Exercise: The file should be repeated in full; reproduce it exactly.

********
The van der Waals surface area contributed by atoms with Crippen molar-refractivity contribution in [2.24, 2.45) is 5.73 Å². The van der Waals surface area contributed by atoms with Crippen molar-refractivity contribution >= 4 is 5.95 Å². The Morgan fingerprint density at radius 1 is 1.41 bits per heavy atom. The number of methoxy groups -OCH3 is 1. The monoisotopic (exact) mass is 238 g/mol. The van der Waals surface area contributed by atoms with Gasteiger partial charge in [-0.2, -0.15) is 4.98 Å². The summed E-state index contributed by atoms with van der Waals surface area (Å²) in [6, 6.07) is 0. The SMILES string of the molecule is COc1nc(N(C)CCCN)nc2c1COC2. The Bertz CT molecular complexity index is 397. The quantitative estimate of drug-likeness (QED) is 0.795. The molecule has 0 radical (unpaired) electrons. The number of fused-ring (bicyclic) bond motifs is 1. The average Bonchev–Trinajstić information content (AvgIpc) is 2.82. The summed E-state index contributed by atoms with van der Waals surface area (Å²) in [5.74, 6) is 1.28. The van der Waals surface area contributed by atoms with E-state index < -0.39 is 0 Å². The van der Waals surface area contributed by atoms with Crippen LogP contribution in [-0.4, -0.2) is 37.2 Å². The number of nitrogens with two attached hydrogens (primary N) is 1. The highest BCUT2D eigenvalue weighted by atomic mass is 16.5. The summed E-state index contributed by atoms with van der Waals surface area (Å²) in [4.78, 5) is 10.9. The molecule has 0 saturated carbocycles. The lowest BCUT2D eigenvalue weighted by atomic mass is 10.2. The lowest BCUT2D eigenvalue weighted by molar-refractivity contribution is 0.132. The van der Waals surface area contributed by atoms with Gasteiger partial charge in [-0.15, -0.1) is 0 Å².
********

The van der Waals surface area contributed by atoms with Crippen molar-refractivity contribution in [2.24, 2.45) is 5.73 Å². The van der Waals surface area contributed by atoms with Crippen molar-refractivity contribution >= 4 is 5.95 Å². The Morgan fingerprint density at radius 1 is 1.41 bits per heavy atom. The number of methoxy groups -OCH3 is 1. The monoisotopic (exact) mass is 238 g/mol. The van der Waals surface area contributed by atoms with Gasteiger partial charge in [-0.2, -0.15) is 4.98 Å². The summed E-state index contributed by atoms with van der Waals surface area (Å²) in [6, 6.07) is 0. The SMILES string of the molecule is COc1nc(N(C)CCCN)nc2c1COC2. The Bertz CT molecular complexity index is 397. The quantitative estimate of drug-likeness (QED) is 0.795. The molecule has 0 radical (unpaired) electrons. The number of fused-ring (bicyclic) bond motifs is 1. The average Bonchev–Trinajstić information content (AvgIpc) is 2.82. The summed E-state index contributed by atoms with van der Waals surface area (Å²) in [5.74, 6) is 1.28. The van der Waals surface area contributed by atoms with E-state index < -0.39 is 0 Å². The van der Waals surface area contributed by atoms with Crippen LogP contribution in [-0.4, -0.2) is 37.2 Å². The number of nitrogens with two attached hydrogens (primary N) is 1. The highest BCUT2D eigenvalue weighted by atomic mass is 16.5. The summed E-state index contributed by atoms with van der Waals surface area (Å²) in [4.78, 5) is 10.9. The molecule has 0 saturated carbocycles. The lowest BCUT2D eigenvalue weighted by atomic mass is 10.2. The lowest BCUT2D eigenvalue weighted by molar-refractivity contribution is 0.132. The van der Waals surface area contributed by atoms with Gasteiger partial charge in [-0.15, -0.1) is 0 Å².